Millennial: tablet use skyrockets, led by iPad mini and Kindle Fire

Millennial Media becomes the latest to release research showing 2012 was a year of rising adoption of tablets and smartphones. Apple continues to lead the charge in tablets – particularly the iPad mini – while Samsung has become the popular face for the family of Android alternatives.

Apple held on to its tablet lead with 58 percent of the market. About a half-dozen Amazon tablets helped Google’s mobile operating system capture 41 percent of tablets, with Samsung the most significant player…

As the chart illustrates, Samsung has nearly half of the Android pie slice, with Amazon’s Kindle Fire garnering 26 percent. Motorola’s 6 percent, followed by 5 percent each for Acer and Asus rounds out the top five tablet firms.

According to the report (PDF version available here), Apple has the iPad mini to thanks for holding onto its tablet lead. Ad impressions for the device grew on average by 28 percent each day, just weeks after launching. That speed tops the 19 percent daily average experienced by Amazon when the Kindle Fire began sales in 2011.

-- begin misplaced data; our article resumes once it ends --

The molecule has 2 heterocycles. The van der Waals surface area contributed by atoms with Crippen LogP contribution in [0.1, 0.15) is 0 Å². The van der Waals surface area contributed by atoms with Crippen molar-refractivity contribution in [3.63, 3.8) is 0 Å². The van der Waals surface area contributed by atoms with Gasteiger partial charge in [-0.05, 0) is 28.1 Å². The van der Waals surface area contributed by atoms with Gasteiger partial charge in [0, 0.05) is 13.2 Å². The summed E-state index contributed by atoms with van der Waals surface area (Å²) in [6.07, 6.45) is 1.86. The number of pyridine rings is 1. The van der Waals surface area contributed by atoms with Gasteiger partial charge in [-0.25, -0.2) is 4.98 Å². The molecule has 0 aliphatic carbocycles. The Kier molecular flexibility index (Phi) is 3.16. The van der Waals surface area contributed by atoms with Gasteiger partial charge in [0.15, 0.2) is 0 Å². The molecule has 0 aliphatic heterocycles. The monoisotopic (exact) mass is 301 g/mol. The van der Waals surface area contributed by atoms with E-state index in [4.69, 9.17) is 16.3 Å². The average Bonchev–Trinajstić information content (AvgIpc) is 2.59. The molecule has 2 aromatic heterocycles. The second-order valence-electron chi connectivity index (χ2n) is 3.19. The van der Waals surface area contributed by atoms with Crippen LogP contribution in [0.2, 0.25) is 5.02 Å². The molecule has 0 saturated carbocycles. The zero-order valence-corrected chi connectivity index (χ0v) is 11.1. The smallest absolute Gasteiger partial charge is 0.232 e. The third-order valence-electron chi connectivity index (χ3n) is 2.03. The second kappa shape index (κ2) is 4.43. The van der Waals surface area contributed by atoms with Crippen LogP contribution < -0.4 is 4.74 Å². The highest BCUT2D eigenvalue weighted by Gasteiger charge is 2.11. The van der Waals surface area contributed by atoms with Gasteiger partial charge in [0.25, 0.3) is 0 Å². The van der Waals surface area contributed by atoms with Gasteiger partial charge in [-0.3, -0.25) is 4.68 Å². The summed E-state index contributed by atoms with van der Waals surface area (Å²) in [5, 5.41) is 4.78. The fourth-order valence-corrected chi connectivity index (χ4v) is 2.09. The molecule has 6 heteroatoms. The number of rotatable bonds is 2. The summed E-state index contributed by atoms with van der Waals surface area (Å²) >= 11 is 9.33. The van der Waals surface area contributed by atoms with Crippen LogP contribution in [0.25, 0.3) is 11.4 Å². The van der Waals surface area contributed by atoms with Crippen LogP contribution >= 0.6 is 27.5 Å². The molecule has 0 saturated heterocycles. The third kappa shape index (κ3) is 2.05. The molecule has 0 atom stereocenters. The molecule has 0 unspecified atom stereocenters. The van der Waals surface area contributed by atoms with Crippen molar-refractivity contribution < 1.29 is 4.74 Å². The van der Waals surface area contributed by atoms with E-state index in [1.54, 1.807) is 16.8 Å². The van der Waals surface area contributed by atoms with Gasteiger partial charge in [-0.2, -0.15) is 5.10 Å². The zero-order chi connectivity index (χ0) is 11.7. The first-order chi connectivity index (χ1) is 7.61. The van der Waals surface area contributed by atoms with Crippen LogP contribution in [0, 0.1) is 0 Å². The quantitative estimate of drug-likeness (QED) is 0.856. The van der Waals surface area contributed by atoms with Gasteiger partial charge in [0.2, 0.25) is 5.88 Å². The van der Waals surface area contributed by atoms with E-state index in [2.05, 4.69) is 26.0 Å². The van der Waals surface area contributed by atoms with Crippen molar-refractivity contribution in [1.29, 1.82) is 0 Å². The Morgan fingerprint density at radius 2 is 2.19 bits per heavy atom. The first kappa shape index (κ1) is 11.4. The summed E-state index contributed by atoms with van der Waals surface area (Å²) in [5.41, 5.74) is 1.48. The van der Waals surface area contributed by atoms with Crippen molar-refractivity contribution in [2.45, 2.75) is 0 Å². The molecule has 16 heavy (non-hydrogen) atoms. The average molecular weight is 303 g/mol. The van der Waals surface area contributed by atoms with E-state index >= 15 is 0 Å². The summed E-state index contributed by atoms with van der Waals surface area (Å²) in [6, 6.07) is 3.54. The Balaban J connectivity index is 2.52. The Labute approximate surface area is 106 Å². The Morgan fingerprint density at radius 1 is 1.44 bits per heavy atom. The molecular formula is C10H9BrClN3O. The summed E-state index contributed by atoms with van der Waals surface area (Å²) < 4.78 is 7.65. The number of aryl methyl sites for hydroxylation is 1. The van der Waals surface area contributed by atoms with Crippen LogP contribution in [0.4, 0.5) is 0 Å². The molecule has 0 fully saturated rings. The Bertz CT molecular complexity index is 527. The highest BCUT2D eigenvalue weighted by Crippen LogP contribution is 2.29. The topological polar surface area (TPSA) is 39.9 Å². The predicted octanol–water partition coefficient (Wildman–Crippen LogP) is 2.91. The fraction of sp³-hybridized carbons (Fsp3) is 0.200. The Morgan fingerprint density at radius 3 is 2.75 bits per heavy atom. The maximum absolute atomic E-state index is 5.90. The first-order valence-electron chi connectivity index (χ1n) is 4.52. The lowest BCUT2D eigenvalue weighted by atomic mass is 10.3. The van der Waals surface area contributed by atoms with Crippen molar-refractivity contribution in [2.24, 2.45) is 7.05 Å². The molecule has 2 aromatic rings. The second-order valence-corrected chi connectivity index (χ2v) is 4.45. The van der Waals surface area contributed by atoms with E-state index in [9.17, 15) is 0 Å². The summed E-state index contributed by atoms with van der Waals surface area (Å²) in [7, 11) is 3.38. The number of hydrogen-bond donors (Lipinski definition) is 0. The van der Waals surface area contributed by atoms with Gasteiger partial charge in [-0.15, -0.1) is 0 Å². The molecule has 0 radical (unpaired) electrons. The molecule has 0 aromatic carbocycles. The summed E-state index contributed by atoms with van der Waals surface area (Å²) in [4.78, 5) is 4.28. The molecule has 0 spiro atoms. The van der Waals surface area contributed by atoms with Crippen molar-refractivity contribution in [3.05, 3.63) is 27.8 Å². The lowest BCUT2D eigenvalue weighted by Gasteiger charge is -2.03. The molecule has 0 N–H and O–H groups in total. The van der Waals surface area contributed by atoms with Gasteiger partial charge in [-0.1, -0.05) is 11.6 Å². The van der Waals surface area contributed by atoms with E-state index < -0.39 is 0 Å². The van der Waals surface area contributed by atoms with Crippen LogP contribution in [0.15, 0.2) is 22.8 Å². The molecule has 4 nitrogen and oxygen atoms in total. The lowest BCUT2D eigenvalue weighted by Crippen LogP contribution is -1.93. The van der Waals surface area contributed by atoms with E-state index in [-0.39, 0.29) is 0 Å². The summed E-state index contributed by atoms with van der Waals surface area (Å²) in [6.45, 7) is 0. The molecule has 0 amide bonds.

In handsets, we see  smartphone growth reach 75 percent, up from 68 percent in 2011. By contrast, the share held by feature phones slipped dramatically, falling to 5 percent from 17 percent in 2011.

We’ve noted before that while Android has the numerical edge, Apple’s iPhone continues to land at the top of the list. The mobile ad network firm confirms this. While Android smartphones were among many of the 20 top handsets during 2012, the Apple iPhone “generat[ed] an outsize helping of traffic share from just a few core devices,” as TechCrunch put it Friday.

Indeed, Apple was able to retain the top spot in 2012, increasing its share to 15.59 percent, up from 14.67 percent in 2011. In terms of overall mobile share, Apple grew even more, reaching 31.2 percent, up from 26.35 percent, according to Fortune’s take on the Millennial numbers.

The take-away: We are seeing the last breath from feature phones, as the relic of a bygone mobile age gives way to smartphones. Combine this with the shrinking demand for laptops and we are quickly headed for the bifurcation of mobility: tablets and smartphones.

The future is already in sight as some urge tablet makers to adopt phone functionality in so-called phablets. There has been some indication that Apple could follow this trend with a 2014 release of a nearly five-inch iPhone.

It appears users are warming up to the idea of an iPhablet, with more than half the respondents in our non-scientific poll voting they would buy one.